The second edition of Biennale Matter of Art in Prague explores what lies beyond the identity of Central and Eastern Europe as a space of in-betweenness, caught up between belonging to “Fortress Europe” and being Europe’s periphery—a postsocialist destination for capitalist adventures. Thus situated and aligning elsewhere, it seeks agency and collaboration while attempting to decode complicated relations between gender, race, social and economic status, sexuality, and geopolitics. The biennale will examine the lives of power in vulnerability and resilience. It will understand the violence of the present conditions in historical traumas and will offer languages from contemporary art and visual culture that process, narrate, or hold trauma in order to better understand how the past haunts us still. Biennale Matter of Art 2022 imagines alternative futures by grasping strength in relationships that may be intergenerational, transitional, incipient, or even weak. It will incorporate the “minor” perspectives of children, enthusiasts, kidults, and introverts as well as the “poor” experiences of the chronically ill, prematurely deceased, or monstrous as agents who act, create, and deliberate meanings.
In her site-specific interventions, sculptures, drawings and films, Hera Büyüktaşcıyan unearths the layered material memory of various unstable spaces and places through the notions of absence and (in)visibility. A recurring theme in her practice, including the newly commissioned film, is the aquatic nature of – the tension between solidity of the constructed environment and the fluid nature of memory, the tidal and meandering movements of remembering and forgetting through deconstructing surfaces, embodying visual elements incorporated from cultural imagery and distilled traces throughout a historical continuum.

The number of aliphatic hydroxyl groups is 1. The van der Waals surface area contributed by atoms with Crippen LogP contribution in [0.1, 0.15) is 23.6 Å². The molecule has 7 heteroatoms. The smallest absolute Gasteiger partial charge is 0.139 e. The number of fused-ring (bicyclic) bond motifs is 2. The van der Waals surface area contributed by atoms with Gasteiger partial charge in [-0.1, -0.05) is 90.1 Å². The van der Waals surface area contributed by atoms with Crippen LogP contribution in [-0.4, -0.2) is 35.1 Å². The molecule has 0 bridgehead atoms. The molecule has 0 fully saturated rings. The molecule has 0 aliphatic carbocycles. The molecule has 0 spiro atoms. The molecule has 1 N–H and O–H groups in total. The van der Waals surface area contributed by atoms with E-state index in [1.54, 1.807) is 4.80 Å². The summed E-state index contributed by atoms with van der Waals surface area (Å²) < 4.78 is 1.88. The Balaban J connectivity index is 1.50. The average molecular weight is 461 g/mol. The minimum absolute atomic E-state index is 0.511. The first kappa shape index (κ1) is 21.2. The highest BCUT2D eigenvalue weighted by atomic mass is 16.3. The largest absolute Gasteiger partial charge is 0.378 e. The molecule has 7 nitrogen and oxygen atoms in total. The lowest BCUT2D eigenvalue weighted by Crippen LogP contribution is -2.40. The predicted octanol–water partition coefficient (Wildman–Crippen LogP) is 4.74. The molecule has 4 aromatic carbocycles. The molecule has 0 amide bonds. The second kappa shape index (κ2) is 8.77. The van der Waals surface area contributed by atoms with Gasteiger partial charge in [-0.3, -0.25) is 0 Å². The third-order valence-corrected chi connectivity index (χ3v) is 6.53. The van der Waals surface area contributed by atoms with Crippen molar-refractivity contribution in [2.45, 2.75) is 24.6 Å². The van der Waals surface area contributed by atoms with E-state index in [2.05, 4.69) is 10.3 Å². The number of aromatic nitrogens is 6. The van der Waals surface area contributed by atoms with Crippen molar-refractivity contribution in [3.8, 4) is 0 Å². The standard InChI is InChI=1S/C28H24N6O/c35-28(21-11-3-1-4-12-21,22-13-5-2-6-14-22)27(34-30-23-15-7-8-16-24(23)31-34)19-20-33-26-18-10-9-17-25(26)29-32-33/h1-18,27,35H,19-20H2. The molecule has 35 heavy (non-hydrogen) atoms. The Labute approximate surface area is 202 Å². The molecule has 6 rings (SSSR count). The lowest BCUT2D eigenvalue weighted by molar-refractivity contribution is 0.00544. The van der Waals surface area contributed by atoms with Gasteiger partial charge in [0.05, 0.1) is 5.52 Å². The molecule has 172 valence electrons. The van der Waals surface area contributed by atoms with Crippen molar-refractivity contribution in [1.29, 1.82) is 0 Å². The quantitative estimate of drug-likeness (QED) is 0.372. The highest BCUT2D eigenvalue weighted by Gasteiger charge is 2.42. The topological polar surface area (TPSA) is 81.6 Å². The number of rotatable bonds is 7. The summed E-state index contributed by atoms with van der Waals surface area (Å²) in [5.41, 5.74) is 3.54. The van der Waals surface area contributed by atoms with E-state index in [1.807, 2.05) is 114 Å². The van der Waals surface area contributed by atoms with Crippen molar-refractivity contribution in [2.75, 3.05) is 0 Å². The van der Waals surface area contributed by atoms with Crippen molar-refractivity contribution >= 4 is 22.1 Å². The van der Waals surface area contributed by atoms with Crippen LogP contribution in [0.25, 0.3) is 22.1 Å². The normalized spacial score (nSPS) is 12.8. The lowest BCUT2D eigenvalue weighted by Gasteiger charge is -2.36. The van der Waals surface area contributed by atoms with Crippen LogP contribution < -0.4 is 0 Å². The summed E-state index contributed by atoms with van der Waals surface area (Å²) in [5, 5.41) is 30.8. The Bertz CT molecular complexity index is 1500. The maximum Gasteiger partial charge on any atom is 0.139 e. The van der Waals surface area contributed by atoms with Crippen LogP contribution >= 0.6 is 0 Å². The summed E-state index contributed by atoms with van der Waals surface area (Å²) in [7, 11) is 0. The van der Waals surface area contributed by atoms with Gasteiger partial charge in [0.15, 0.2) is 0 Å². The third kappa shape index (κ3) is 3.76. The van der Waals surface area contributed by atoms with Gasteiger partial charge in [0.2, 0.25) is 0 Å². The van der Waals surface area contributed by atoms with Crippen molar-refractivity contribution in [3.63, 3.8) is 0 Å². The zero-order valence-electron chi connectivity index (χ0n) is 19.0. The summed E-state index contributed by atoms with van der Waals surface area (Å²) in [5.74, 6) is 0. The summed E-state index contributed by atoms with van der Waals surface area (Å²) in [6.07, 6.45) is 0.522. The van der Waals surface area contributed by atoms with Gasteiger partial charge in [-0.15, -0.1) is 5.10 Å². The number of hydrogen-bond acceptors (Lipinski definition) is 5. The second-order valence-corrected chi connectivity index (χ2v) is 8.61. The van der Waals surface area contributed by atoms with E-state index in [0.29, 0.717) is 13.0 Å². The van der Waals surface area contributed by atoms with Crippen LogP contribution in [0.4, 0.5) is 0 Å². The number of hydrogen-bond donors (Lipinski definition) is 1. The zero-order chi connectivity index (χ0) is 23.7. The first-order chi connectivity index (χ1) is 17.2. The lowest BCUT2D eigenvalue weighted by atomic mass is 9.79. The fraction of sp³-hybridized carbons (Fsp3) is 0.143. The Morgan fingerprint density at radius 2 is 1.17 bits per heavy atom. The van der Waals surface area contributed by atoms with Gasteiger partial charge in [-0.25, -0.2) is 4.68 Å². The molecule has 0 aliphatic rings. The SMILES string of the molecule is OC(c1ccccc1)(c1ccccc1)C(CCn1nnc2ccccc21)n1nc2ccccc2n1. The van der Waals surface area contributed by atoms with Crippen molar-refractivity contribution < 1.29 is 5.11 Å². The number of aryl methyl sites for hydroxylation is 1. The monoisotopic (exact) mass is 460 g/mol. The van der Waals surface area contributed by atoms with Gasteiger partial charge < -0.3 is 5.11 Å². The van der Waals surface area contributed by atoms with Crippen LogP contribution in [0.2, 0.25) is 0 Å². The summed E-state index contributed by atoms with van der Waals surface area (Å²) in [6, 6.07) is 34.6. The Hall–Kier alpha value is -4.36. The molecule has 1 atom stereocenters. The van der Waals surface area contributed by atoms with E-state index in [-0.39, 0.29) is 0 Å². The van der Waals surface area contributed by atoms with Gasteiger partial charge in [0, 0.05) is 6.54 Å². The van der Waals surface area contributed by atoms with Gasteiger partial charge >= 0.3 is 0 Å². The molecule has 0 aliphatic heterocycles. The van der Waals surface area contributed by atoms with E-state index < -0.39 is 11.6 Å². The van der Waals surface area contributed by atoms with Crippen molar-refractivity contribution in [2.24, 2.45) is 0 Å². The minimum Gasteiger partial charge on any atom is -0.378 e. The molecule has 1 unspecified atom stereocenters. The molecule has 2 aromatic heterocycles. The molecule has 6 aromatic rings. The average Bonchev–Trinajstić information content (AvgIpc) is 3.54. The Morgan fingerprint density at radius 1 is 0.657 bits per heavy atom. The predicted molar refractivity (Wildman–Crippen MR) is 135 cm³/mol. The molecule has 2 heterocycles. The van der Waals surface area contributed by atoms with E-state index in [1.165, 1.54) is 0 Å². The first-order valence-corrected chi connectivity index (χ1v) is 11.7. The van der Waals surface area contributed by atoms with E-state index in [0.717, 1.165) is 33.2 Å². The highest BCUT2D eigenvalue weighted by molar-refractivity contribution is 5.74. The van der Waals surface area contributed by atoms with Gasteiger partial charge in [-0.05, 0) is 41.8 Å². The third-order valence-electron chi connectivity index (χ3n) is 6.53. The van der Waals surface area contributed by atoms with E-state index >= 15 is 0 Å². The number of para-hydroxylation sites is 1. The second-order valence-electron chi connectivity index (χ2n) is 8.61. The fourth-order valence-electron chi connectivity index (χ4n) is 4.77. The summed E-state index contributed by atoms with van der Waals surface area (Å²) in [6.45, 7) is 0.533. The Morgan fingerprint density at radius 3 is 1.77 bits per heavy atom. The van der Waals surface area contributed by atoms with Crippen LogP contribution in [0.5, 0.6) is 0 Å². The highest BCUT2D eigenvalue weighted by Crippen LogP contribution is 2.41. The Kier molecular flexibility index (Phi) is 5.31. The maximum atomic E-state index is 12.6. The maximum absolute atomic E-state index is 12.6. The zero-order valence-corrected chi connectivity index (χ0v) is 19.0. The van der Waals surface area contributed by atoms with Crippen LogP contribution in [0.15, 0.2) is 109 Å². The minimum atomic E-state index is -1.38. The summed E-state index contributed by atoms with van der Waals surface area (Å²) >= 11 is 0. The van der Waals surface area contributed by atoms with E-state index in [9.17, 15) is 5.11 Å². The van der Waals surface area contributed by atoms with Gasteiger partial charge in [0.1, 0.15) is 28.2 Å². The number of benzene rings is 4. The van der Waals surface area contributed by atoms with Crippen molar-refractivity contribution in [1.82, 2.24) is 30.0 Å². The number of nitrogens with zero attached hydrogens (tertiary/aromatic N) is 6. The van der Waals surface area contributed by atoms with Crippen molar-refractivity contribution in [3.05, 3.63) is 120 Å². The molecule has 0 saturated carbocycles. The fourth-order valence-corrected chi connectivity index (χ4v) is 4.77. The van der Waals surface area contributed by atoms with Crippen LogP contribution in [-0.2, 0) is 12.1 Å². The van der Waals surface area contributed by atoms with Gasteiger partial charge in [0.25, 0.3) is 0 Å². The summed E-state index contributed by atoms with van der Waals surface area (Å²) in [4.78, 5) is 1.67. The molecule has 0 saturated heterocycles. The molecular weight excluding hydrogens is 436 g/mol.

In the film, referencing the allegorical work of the Czech philosopher, pedagogue and theologian John Amos Comenius, the underground world of the wastewater treatment plant in Bubeneč featuring prominently. Its main function – purifying the city’s wastewater – serves as a metaphor for the washing out or distilling of both historical narratives and orientalist representations of otherness, as well as a labyrinth where the artist anchors notions of image and representation, power and surface tension through fluid linear forms. In the stop motion animation sequences, tile-like glass beads flow from the cavities of the wastewater plant to other water architecture, such as public baths covered in glazed Rako tiles as well as various public buildings – spaces reverberating traces of cultural appropriation. It is under the smooth surface of the figurative and ornamental tiles, produced in Rakovník and found across Prague from the Bubeneč plant to the Hotel Imperial, that the artist is searching for the underlying tensions between the competing ideas of purity and cultural contamination, characteristic of Prague as a palimpsest of multiple temporalities and communal imaginaries.